Blue Collar Black Friday Art Show

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Late nights meant burning the midnight oil — and wood — to get frames ready for the show.

What a surprising opportunity!

It’s crunch time producing exclusive handmade frames to go with matted photos for the Blue Collar Black Friday Art Show.  North Dakota barn board, North Dakota images, North Dakota art — I’m fortunate to be one-quarter of the show at the little coffee shop and cafe on the east side of Bismarck.

It’s a win-win-win.  The Blue Collar Cafe gets more traffic, four artists get more exposure and Black Friday shoppers get original handmade art at ridiculously low prices.  If the same products were in Macy’s or Daytons, they’d be hundreds of dollars.  But here, only tens of dollars.

I visited with Jerod Hawk earlier this week when the idea was kicked about.  Within an hour Hawk had lined up four artists to set up on Friday at his little coffee shop and cafe. That was Tuesday. Now here it is Thursday and we’re almost ready to throw open the doors to throngs of people who want a piece of North Dakota.

Since the idea first took hold,  I’ve been keeping the wood fires burning in my wood shop making frames.  .  As it is, I have mass-produced hand-made frames for an inventory, but not as many as I would have liked for this little show.

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The abandoned Pettibone Elevator at Lake Williams is one of my favorite pieces that will be on display at the Blue Collar Cafe art show on Friday.

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From near Rugby, this abandoned farmstead is wrapped in a barn board frame from a barn near Good Rich.

Tuesday and Wednesday I started the work of matching photos I had on hand to the frames I thought would work.  I think I went about it backwards. I first should have selected the prints, then built the frames to fit.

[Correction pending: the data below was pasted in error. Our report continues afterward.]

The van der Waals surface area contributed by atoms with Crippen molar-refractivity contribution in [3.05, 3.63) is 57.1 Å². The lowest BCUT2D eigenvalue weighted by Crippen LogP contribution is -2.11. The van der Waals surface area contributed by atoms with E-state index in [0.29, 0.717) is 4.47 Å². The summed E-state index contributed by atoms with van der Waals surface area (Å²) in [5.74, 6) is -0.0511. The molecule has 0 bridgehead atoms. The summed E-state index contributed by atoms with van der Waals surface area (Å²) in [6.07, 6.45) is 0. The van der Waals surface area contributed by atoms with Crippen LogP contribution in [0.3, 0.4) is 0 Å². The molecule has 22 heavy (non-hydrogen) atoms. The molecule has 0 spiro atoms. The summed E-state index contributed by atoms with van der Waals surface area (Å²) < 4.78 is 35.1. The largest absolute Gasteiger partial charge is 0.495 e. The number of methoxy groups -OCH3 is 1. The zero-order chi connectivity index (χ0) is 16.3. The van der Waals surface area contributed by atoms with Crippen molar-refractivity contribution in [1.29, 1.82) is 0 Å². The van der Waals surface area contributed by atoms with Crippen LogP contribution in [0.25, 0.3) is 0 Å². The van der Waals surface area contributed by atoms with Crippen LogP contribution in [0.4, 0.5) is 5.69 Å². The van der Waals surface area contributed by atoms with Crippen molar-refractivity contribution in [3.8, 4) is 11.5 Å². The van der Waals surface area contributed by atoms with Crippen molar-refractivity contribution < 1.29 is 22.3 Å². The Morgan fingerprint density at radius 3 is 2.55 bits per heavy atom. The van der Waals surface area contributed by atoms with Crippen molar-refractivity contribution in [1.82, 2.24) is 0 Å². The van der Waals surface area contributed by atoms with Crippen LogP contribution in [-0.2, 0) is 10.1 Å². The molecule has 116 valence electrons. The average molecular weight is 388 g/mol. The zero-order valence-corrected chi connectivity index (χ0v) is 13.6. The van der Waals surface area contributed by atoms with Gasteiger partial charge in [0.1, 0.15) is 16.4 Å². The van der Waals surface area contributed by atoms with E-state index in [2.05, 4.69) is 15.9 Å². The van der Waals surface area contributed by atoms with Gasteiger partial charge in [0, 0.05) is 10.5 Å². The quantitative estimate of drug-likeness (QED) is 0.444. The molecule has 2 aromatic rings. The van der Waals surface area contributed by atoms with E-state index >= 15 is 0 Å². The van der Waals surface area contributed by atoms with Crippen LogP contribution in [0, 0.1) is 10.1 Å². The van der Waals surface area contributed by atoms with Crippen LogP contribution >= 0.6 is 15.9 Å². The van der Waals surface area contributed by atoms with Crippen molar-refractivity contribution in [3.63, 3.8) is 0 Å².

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Color looks good in the barn board frame from a 100-year old barn near Goodrich on the left, and in a frame from a 100-year old barn that once stood near Almont

Either way, it was crunch time. I turned my kitchen in to a matting and framing shop.  I brought in all the frames I thought would work from my wood shop.  Then I started matching prints to frames.

A couple of quick trips to Bismarck and I bought a few pieces of glass and some mat board.  I would have liked more, but time was running out.    Wednesday I put in some 12 hours framing and matting. Sadly I got in to so much of a rush I ended up damaging three prints and throwing them in to the trash.  A couple of my larger print were damaged and so will only be on display as examples, but not for sale. They’re not “perfect.”  Mats were crooked, images warped.  *groan*

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Wilton’s Soo Line Depot, also 100 years old (1910) is framed in 100-year-old wood from a barn near Goodrich.

So, here it is Thanksgiving days.  Just as the other three artists and Hawk are doing, we’re dedicating a portion of the day to getting ready for the Blue Collar Black Friday Art Show.  It’s a first, so we don’t know what to expect, how much room we have or how many people show up.

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Grain bins from near Regan in barn board from a 100-year old barn near Almont will be at the Blue Collar Black Friday Art Show.

Here’s your invitation to joins us. 135 Airport Road, Bismarck, just across the RR tracks from Krolls Diner, one block south of Main Street in East Bismarck.

Come on down!

March 20

Kat the woodworker

Allow me to introduce you to a multi-talented person.  Kat used to be a 2nd grade school teacher. She’s also been a computer geek.   She runs a home remodeling business most of the year, but in the winter, makes barn board decorations such as frames. And oh, she’s an artist, mostly with pencil, but also with air brush.  I’m pleased to have such a talented and artistic person as a my friend.  Her skills, knowledge and abilities are an asset.

Her winter activities of woodworking are under the label Vintage Prairie.  I think next winter she’s gonna give it a big push on-line and in public.  Her work is not slopped together, but as you would expect from an artist, a computer geek, it is precise and tight.  I shot her at work and some of her finished products for her website Vintage Prairie.  Then came spring and her home remodeling business took off again.  So, for now, the frames hang on the wall in the shop, waiting for her return.